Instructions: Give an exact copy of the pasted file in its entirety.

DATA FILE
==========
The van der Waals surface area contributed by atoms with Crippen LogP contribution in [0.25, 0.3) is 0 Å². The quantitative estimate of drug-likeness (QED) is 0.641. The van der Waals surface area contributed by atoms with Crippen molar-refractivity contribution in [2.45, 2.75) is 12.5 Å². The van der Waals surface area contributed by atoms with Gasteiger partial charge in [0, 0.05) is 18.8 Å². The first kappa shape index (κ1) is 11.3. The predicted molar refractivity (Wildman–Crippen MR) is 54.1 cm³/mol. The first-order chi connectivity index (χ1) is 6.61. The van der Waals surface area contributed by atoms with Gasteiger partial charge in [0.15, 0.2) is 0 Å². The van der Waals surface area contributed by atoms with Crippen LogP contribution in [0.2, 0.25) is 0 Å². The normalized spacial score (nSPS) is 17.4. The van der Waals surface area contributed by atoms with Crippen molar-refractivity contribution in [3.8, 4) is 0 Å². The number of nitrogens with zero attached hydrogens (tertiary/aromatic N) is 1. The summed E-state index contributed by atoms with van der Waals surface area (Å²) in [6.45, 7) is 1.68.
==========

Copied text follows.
The van der Waals surface area contributed by atoms with Crippen LogP contribution in [0.25, 0.3) is 0 Å². The quantitative estimate of drug-likeness (QED) is 0.641. The van der Waals surface area contributed by atoms with Crippen molar-refractivity contribution in [2.45, 2.75) is 12.5 Å². The van der Waals surface area contributed by atoms with Gasteiger partial charge in [0, 0.05) is 18.8 Å². The first kappa shape index (κ1) is 11.3. The predicted molar refractivity (Wildman–Crippen MR) is 54.1 cm³/mol. The first-order chi connectivity index (χ1) is 6.61. The van der Waals surface area contributed by atoms with Gasteiger partial charge in [0.15, 0.2) is 0 Å². The van der Waals surface area contributed by atoms with Crippen LogP contribution in [0.2, 0.25) is 0 Å². The normalized spacial score (nSPS) is 17.4. The van der Waals surface area contributed by atoms with Crippen molar-refractivity contribution in [3.8, 4) is 0 Å². The number of nitrogens with zero attached hydrogens (tertiary/aromatic N) is 1. The summed E-state index contributed by atoms with van der Waals surface area (Å²) in [6.45, 7) is 1.68.